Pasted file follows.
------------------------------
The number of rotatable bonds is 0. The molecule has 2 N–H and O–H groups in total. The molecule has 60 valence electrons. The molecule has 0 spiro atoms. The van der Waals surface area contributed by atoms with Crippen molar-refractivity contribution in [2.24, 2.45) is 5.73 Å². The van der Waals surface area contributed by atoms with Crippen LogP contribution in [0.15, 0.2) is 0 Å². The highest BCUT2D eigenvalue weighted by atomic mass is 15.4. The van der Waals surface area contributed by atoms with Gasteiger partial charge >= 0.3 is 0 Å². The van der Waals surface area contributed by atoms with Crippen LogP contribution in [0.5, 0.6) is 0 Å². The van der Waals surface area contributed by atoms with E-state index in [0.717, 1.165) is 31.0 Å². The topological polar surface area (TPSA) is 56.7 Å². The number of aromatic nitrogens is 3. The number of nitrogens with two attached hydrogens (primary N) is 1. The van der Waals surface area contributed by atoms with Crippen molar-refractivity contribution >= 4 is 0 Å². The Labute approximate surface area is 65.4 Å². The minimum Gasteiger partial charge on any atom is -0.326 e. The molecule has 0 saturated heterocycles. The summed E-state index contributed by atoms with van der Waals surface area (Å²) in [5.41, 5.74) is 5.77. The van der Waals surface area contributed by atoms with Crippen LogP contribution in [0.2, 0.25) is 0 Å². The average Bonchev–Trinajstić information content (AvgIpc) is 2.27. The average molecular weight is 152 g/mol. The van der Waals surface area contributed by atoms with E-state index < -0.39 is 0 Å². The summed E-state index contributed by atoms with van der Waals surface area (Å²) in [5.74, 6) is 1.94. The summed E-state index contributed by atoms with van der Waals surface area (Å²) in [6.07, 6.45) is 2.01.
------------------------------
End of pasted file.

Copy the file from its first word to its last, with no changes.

The number of rotatable bonds is 0. The molecule has 2 N–H and O–H groups in total. The molecule has 60 valence electrons. The molecule has 0 spiro atoms. The van der Waals surface area contributed by atoms with Crippen molar-refractivity contribution in [2.24, 2.45) is 5.73 Å². The van der Waals surface area contributed by atoms with Crippen LogP contribution in [0.15, 0.2) is 0 Å². The highest BCUT2D eigenvalue weighted by atomic mass is 15.4. The van der Waals surface area contributed by atoms with Gasteiger partial charge >= 0.3 is 0 Å². The van der Waals surface area contributed by atoms with Crippen LogP contribution in [0.5, 0.6) is 0 Å². The van der Waals surface area contributed by atoms with E-state index in [0.717, 1.165) is 31.0 Å². The topological polar surface area (TPSA) is 56.7 Å². The number of aromatic nitrogens is 3. The number of nitrogens with two attached hydrogens (primary N) is 1. The van der Waals surface area contributed by atoms with Crippen molar-refractivity contribution >= 4 is 0 Å². The Labute approximate surface area is 65.4 Å². The minimum Gasteiger partial charge on any atom is -0.326 e. The molecule has 0 saturated heterocycles. The summed E-state index contributed by atoms with van der Waals surface area (Å²) in [5.41, 5.74) is 5.77. The van der Waals surface area contributed by atoms with Crippen LogP contribution in [0.2, 0.25) is 0 Å². The average Bonchev–Trinajstić information content (AvgIpc) is 2.27. The average molecular weight is 152 g/mol. The van der Waals surface area contributed by atoms with E-state index < -0.39 is 0 Å². The summed E-state index contributed by atoms with van der Waals surface area (Å²) in [5.74, 6) is 1.94. The summed E-state index contributed by atoms with van der Waals surface area (Å²) in [6.07, 6.45) is 2.01.